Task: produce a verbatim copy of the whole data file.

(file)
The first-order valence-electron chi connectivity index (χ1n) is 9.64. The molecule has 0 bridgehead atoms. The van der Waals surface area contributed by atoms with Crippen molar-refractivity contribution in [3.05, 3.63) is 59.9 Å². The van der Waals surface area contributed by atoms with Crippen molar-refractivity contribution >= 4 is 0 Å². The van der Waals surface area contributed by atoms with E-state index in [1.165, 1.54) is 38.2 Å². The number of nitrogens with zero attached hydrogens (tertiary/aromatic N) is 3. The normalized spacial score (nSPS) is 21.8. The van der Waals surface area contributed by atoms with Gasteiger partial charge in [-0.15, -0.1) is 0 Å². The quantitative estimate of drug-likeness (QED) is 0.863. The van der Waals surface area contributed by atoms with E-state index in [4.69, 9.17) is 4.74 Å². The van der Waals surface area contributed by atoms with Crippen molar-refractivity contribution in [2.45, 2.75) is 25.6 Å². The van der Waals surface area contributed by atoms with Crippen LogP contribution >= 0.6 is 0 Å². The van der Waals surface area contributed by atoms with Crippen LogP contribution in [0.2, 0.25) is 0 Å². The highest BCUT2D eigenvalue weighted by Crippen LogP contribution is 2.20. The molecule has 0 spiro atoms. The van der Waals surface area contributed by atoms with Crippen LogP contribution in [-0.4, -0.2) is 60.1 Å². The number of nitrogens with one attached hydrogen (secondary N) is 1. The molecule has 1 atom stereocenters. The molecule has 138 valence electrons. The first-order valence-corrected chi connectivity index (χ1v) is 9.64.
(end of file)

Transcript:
The first-order valence-electron chi connectivity index (χ1n) is 9.64. The molecule has 0 bridgehead atoms. The van der Waals surface area contributed by atoms with Crippen molar-refractivity contribution in [3.05, 3.63) is 59.9 Å². The van der Waals surface area contributed by atoms with Crippen molar-refractivity contribution >= 4 is 0 Å². The van der Waals surface area contributed by atoms with E-state index in [1.165, 1.54) is 38.2 Å². The number of nitrogens with zero attached hydrogens (tertiary/aromatic N) is 3. The normalized spacial score (nSPS) is 21.8. The van der Waals surface area contributed by atoms with Gasteiger partial charge in [-0.15, -0.1) is 0 Å². The quantitative estimate of drug-likeness (QED) is 0.863. The van der Waals surface area contributed by atoms with E-state index in [4.69, 9.17) is 4.74 Å². The van der Waals surface area contributed by atoms with Crippen molar-refractivity contribution in [2.45, 2.75) is 25.6 Å². The van der Waals surface area contributed by atoms with Crippen LogP contribution >= 0.6 is 0 Å². The van der Waals surface area contributed by atoms with Crippen LogP contribution in [0.2, 0.25) is 0 Å². The highest BCUT2D eigenvalue weighted by Crippen LogP contribution is 2.20. The molecule has 0 spiro atoms. The van der Waals surface area contributed by atoms with Crippen LogP contribution in [-0.4, -0.2) is 60.1 Å². The number of nitrogens with one attached hydrogen (secondary N) is 1. The molecule has 1 atom stereocenters. The molecule has 138 valence electrons. The first-order valence-corrected chi connectivity index (χ1v) is 9.64.